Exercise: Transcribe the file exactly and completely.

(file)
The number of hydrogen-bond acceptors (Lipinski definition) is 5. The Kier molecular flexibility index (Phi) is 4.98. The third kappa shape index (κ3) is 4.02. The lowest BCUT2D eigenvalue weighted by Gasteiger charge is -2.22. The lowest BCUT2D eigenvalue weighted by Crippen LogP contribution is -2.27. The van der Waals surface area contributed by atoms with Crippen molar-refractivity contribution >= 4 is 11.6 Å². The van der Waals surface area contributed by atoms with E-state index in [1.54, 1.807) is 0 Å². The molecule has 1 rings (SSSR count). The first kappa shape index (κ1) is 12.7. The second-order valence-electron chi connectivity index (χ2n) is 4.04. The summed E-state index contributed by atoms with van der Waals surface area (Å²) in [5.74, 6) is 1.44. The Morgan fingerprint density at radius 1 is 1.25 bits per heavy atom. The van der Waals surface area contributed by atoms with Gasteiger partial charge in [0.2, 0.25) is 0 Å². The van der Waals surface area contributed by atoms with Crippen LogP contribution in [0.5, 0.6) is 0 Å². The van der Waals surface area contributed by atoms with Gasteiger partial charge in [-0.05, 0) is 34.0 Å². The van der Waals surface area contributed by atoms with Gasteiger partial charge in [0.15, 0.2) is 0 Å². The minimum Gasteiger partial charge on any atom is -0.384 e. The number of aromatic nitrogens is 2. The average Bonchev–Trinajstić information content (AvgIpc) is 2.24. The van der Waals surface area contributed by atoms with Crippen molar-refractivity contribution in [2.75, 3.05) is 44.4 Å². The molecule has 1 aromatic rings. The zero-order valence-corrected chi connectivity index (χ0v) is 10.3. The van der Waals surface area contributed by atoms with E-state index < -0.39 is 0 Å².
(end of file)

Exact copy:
The number of hydrogen-bond acceptors (Lipinski definition) is 5. The Kier molecular flexibility index (Phi) is 4.98. The third kappa shape index (κ3) is 4.02. The lowest BCUT2D eigenvalue weighted by Gasteiger charge is -2.22. The lowest BCUT2D eigenvalue weighted by Crippen LogP contribution is -2.27. The van der Waals surface area contributed by atoms with Crippen molar-refractivity contribution >= 4 is 11.6 Å². The van der Waals surface area contributed by atoms with E-state index in [1.54, 1.807) is 0 Å². The molecule has 1 rings (SSSR count). The first kappa shape index (κ1) is 12.7. The second-order valence-electron chi connectivity index (χ2n) is 4.04. The summed E-state index contributed by atoms with van der Waals surface area (Å²) in [5.74, 6) is 1.44. The Morgan fingerprint density at radius 1 is 1.25 bits per heavy atom. The van der Waals surface area contributed by atoms with Gasteiger partial charge in [0.2, 0.25) is 0 Å². The van der Waals surface area contributed by atoms with Crippen LogP contribution in [0.5, 0.6) is 0 Å². The van der Waals surface area contributed by atoms with Gasteiger partial charge in [-0.05, 0) is 34.0 Å². The van der Waals surface area contributed by atoms with Gasteiger partial charge in [0.15, 0.2) is 0 Å². The minimum Gasteiger partial charge on any atom is -0.384 e. The number of aromatic nitrogens is 2. The average Bonchev–Trinajstić information content (AvgIpc) is 2.24. The van der Waals surface area contributed by atoms with Crippen molar-refractivity contribution in [2.75, 3.05) is 44.4 Å². The molecule has 1 aromatic rings. The zero-order valence-corrected chi connectivity index (χ0v) is 10.3. The van der Waals surface area contributed by atoms with E-state index < -0.39 is 0 Å².